What we can learn from Extinction Rebellion about growth and brands


I hesitated before writing this post.  Could there be anything more cynical than studying and co-opting the methods of Extinction Rebellion for commercial gain? Given the personal sacrifice made by so many activists who’ve tried to shock the world into dealing with the existential threat of unchecked commercialism, probably not.

Then I realised there is another way we can learn from this movement that blasted onto the scene in 2019, with an impact most marketeers dream about. 

Worldwide Search Volumes for Extinction Rebellion (Blue) and Climate Change (Red) - Source: Google Trends

Worldwide Search Volumes for Extinction Rebellion (Blue) and Climate Change (Red) - Source: Google Trends

Firstly, it can force us to take a hard look at our own role in tackling the climate crisis we are facing, and how we can change the advice we give clients and the ideas we create to make a positive change to the world around us.   In their recent open letter to the industry some of the organisers of Extinction Rebellion made this same point with a call to arms for those of us working in the industry to create positive change.

And secondly, once we have got that right, we can use learnings from what Extinction Rebellion have achieved in a very short space of time to sharpen our skills and techniques.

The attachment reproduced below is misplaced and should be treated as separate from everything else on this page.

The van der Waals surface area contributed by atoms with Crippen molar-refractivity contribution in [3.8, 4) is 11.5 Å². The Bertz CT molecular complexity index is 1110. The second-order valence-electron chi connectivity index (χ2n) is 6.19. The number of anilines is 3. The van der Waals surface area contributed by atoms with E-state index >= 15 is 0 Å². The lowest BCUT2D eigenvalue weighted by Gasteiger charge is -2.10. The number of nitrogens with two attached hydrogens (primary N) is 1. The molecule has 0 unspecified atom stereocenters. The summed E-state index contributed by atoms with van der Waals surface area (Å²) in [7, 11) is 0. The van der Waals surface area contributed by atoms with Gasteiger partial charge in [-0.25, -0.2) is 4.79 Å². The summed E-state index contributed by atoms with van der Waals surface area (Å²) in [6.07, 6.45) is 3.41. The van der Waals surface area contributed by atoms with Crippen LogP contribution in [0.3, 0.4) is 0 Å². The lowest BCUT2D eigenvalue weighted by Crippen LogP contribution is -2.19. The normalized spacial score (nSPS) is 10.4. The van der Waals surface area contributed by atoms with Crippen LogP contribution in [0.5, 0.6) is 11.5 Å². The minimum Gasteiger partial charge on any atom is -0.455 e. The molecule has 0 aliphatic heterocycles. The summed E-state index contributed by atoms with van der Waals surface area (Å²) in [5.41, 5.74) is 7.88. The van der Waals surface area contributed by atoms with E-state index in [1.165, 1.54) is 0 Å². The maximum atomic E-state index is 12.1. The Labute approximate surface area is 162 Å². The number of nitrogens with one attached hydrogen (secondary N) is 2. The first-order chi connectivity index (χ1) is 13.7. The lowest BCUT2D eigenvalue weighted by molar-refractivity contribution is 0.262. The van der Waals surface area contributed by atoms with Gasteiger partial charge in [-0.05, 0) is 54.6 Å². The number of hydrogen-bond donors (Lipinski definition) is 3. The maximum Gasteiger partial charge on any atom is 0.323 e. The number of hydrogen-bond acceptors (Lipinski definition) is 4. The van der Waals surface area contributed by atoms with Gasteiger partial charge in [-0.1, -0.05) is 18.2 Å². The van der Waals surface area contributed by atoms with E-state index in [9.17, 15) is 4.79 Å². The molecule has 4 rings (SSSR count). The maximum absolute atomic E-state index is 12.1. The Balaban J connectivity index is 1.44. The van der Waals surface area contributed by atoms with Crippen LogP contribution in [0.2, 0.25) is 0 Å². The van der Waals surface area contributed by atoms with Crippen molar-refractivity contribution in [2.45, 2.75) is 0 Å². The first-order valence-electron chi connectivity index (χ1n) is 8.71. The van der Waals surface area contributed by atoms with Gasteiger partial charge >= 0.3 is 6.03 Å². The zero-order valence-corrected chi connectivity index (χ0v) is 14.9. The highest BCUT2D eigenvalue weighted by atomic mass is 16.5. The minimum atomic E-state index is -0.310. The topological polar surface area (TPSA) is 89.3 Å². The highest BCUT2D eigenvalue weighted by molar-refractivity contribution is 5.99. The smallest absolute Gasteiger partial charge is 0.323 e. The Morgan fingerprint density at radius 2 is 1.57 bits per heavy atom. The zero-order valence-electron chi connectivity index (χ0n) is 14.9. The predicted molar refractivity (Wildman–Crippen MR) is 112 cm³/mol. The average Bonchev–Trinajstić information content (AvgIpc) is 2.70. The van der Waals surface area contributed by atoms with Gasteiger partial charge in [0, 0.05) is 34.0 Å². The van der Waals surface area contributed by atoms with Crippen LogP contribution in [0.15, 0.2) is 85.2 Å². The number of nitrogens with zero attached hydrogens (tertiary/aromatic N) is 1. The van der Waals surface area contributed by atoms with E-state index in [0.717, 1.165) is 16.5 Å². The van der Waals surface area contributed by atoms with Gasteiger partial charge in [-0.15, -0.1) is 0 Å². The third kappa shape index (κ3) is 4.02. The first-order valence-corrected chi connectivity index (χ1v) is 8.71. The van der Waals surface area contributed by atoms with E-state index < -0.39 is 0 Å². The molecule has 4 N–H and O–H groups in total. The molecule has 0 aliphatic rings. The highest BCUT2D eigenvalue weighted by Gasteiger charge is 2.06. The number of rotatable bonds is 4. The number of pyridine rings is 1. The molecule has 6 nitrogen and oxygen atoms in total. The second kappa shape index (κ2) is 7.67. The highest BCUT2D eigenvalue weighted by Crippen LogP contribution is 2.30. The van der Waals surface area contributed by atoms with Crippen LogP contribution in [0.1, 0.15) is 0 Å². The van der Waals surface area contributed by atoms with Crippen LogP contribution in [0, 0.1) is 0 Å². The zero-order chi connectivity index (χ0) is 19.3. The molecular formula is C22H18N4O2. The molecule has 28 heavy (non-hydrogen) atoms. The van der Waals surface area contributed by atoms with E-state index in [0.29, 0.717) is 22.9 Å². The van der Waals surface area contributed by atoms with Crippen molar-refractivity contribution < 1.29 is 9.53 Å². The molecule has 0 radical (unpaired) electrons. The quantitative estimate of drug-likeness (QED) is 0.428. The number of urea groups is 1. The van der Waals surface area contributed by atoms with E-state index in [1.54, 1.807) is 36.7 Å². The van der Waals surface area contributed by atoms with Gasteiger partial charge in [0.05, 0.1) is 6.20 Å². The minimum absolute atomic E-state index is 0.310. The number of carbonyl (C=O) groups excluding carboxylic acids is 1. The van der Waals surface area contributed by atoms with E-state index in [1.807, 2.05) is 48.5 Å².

It is actually quite an empowering thought process. We are privileged to be in a position at work to do more to change things than we can achieve at home when we just change our own personal behaviours. That’s because we can influence potentially millions of people with powerful ideas that get shared and discussed, and we can influence industry to recognise and meet emerging consumer needs and opinions.  That’s a potentially much bigger deal than no longer buying plastic stemmed q-tips or other micro-consumerism changes we make ourselves (although we should do those as well!)

Change will happen more rapidly if we accept that consumer consumption driven growth is part of the problem.  Encouraging people to do more, eat more, drink more, drive more, buy more, upgrade more, replace more - all puts a greater burden on the planet’s limited resources, and stresses the already crumbling ecosystem we rely on.  The simplistic view that advertising’s only role is to get people to buy things they don’t need, overstates its power.  Advertising is a tool. It is how we choose to use it that is important. Increasing consumption and consumerism is not the only role that brands, branding and communications can play in culture.  Instead branding, design, communications, social media and advertising can be used to influence and create value in other ways. 

Ways advertising can be used to solve the problem

  1. Creating intangible value - we can help people value the products they buy more, by building a perception of value, that isn’t solely reliant on environmentally costly physical components of a product.